England v Slovakia preview: Sam Allardyce will hope to show change starts with him
England v Slovakia, Sunday 8pm UAE time, Abu Dhabi Sports 3HD
It is Slovakia again. It is a game to stir unpleasant memories for England, the day that, with the benefit of hindsight, their Euro 2016 began to go wrong.
It is less than three months since Roy Hodgson made six changes, saw his side register 30 attempts but no goal in a stalemate and, rather than winning the group, saw them plunged into the tougher half of the draw and the ultimately catastrophic meeting with Iceland.
Fast forward 10 weeks and some things have changed, but others remain the same. Hodgson is gone, along with Jack Wilshere. The midfielder’s last competitive start came against Slovakia. His next will come for Bournemouth, a development few anticipated even when he looked woefully out of touch in Saint-Etienne. Sam Allardyce has been appointed, but every member of the new manager’s starting 11 was in France.
Joe Hart remains in goal, despite an awful Euro 2016 and aided by the withdrawal of his major rival, Fraser Forster. Wayne Rooney retains the captaincy, meaning he will overhaul David Beckham and become England’s most capped outfield player Sunday.
Allardyce has taken the unusual step of naming his team two days early. It shows his confidence and a faith in two of England’s most gifted young players, Raheem Sterling and John Stones, who, for very different reasons, experienced demoralising European Championships, but not in two more, Dele Alli and Ross Barkley. The Tottenham midfielder seems Rooney’s designated understudy. The Evertonian is not even in the squad.
A preference for the captain has consequences. Rooney has been restored to the No 10 role, his favourite position, in what is probably his favourite environment. His displays in major tournaments have been decidedly patchy but he has been unrivalled in ensuring England reach them. Thirty of his record 53 goals have come in qualifiers, 14 of them in the last two campaigns alone. England have a recent habit of landing in relatively weak qualifying groups and Rooney is a reason why they have tended to ensure smooth progress.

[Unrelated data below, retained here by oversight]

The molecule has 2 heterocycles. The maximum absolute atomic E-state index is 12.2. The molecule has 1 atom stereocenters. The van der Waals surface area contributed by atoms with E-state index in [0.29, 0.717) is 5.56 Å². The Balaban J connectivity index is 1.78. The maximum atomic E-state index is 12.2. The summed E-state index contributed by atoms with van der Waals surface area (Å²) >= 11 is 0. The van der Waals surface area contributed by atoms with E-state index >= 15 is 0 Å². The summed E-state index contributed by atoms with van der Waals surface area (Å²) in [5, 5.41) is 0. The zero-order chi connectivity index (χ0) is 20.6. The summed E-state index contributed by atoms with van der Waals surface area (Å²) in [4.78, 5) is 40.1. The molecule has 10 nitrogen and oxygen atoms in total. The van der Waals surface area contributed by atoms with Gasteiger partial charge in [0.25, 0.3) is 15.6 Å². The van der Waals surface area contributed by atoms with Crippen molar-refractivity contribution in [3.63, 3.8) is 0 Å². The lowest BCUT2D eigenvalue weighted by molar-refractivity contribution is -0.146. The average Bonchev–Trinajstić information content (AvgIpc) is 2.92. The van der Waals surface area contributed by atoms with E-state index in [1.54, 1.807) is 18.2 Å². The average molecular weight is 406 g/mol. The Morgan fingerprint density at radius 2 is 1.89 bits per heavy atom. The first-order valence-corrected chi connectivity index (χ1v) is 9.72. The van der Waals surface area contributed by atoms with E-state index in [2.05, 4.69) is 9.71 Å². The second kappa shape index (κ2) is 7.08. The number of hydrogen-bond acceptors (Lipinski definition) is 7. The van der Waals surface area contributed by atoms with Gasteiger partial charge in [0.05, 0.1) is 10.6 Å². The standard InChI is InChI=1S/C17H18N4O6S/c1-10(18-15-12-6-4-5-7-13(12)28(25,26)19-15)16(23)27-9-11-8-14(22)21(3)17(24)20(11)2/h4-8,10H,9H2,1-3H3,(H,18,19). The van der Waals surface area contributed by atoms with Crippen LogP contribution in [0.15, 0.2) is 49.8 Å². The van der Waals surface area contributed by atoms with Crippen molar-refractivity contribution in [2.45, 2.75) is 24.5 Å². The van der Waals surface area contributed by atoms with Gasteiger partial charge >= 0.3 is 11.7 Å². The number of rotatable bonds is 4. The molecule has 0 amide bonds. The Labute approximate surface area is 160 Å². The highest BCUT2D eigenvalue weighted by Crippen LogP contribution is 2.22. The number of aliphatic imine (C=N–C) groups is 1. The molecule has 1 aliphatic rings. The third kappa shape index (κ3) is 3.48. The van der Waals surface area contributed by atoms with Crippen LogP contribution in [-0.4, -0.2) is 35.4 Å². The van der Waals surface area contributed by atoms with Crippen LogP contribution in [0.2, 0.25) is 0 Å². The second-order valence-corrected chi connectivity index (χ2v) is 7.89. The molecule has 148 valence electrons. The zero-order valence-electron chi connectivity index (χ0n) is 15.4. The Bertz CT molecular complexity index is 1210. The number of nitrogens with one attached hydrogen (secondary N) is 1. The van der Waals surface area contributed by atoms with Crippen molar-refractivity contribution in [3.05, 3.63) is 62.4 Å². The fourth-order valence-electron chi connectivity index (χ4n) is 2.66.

Now they are pitted with Slovakia, Slovenia, Scotland, Lithuania and Malta. It is tempting to regard Marek Hamsik, the one world-class player possessed by any of their immediate rivals, as the principal obstacle to a place in Russia in 2018. The Napoli captain illustrated his considerable talent against Russia in France. He was subdued against England, partly because Hodgson’s team dominated possession. He ought to be more of a threat on home soil in Trnava.
England will look to Harry Kane for incision, although he extended his record of never scoring a Premier League goal in August. It will be intriguing to see if there is a focus on set-pieces, which Allardyce’s previous sides showed, although it is a safe assumption that, unlike Hodgson, he will not ask Kane to take the corners. It will be instructive, too, how quickly they play the ball forward. As he admits himself, Allardyce is unable to shake off an unwanted reputation as a long-ball merchant, but he has selected Stones, a footballing defender. They are not natural allies but the 61-year-old has long insisted he is more flexible and progressive than depicted.
His ego explains why some are reluctant to afford him credit. He has spent this week wondering if there will be a Sam Allardyce Suite at St George’s Park, England’s training centre, and wondering if he was overlooked for the job in 2006, when Steve McClaren was chosen, on “political” grounds.
“I was good enough then,” he said this week.
We are about to discover if he is good enough now, although the real examination may come in Russia.
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Published: September 3, 2016 04:00 AM